Volume 14 | Issue 1 | Year 2011

Sustained growth requires firm foundations. Automobile giant Volkswagen understands this basic principle quite well. In 1980, within three months after it purchased Chrysler Motors Brasil, Volkswagen Trucks Brasil not only revolutionized Brazil’s heavy vehicle segment with the launch of the country’s first-ever truck to run on ethanol, but it also placed the first – and most fundamental – of “five pillars” that form the company’s base.
“The first two pillars were placed the moment Volkswagen arrived in Brazil,” recalls Roberto Cortes, president of MAN Latin America, whose mother company, MAN Ag, acquired Volkswagen in 2008. The first, he says, involved providing the “right” products for the Brazilian market from the outset.

“True, many of our competitors have good products,” he continues. “Some are worse, some are better – but no one else offers products as specifically customized to the market’s particularities.”

He adds: “Unlike many of our competitors, we’ve never had a foreign engineering center in charge of making all of the product decisions. We’ve always been based in Brazil and our trucks and buses have always been developed and produced here. Add to that the second ‘pillar’ – a very strong and extensive distribution network throughout the country that is able to keep up with our increasing production volumes – and you can see how we are primed for growth.”

During its first decade and a half, Volkswagen’s growth was slow and steady. It launched cutting-edge products (introducing Brazil’s first heavyweight vehicle fueled by methane/bio-fuels) and it expanded in new directions (producing chassis for buses and initiating global exports). It also consolidated its hold on the Brazilian trucking segment. However, major growth – as well as total domination of the domestic market – only came in the late 1990s and early 2000s, with the placement of the three remaining “pillars.”

A major breakthrough came when Volkswagen decided to build a 120,000-square-meter, state-of-the-art plant in Resende. Located in the state of Rio de Janeiro (and on a one million square meter-site sitting equidistant between Brazil’s two biggest cities – Rio and São Paulo) this new plant proved revolutionary on many levels. When it became operational in 1997, it was the first major auto plant in its segment located outside of the greater São Paulo area. As such, Volkswagen could draw upon a local pool of qualified workers, and it reduced its labor costs, as such costs in Resende City are much lower than in some industrial areas in Brazil. The Resende MAN plant also broke an industry mold: It invited all eight of its suppliers to come and assemble their parts at the plant.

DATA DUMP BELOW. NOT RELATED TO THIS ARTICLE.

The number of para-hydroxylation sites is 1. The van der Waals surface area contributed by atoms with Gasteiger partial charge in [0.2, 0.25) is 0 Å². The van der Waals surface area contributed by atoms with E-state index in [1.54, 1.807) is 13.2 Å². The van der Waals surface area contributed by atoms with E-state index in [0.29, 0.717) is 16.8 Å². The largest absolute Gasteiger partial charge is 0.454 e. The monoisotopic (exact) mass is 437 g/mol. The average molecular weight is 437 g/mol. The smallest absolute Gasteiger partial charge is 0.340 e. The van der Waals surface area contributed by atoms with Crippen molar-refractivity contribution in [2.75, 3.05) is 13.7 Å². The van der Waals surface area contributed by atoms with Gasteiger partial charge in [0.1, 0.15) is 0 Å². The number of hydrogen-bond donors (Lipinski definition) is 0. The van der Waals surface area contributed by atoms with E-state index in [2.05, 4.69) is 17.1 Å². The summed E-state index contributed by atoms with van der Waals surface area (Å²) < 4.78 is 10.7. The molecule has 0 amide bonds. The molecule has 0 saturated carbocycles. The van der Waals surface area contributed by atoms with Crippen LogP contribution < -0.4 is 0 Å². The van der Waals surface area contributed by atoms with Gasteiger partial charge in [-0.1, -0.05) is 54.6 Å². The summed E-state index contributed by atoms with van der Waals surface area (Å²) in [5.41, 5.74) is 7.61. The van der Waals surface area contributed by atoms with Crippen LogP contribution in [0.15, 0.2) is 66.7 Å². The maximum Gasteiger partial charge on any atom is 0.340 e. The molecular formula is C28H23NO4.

Aside from reducing costs, maximizing logistics, and allowing for more agility and customization, this arrangement allowed Volkswagen to transform its suppliers into partners. “We all work together as a team and share the costs and investments,” says Cortes. “None of our employees actually produces our trucks. Our partners do. Volkswagen employees are only directly involved in the two extreme ends of the production process: engineering and then sales and post-sales. Our job is to understand the client’s needs and come up with solutions for them. Our partners do the rest.”

In 2000, the company got an added boost (and was able to place a new pillar) when the truck division (which up until then had been a unit of Volkswagen Brasil) became an independent business. Under the name of Volkswagen Trucks and Buses, it became an affiliate of Germany’s exclusively commercial vehicle unit. “After that, we were able to solely focus on commercial vehicles 24 hours a day,” reports Cortes. “That made a big difference.”

The fifth and final pillar that propelled Volkswagen to a new level of success involved the favorable economic climate that has taken hold in Brazil since Luiz Inácio “Lula” da Silva came to power in 2002. “It was at this point that Brazil became the “B” in BRIC and an important member of the global economy,” remarks Cortes. “Under Lula’s [two four-year terms], there was a much better distribution of income, and interest rates diminished. This helped pave the way for unprecedented growth and we had the structure to accompany it.”

Indeed, 10 years ago, shortly after inaugurating the Resende plant, Volkswagen was manufacturing 10,000 units a year; in 2010, it produced 68,000 vehicles (10,500 were buses while the rest were trucks). During the past decade, the plant has gone from using a single shift with an output of 70 units a day to three shifts that churn out 300. During this time, annual growth rates have averaged 16 percent annually. In 2003, Volkswagen became the number one manufacturer of trucks in Brazil, a title it has yet to relinquish (in terms of buses, it ranks second with 29 percent of the market).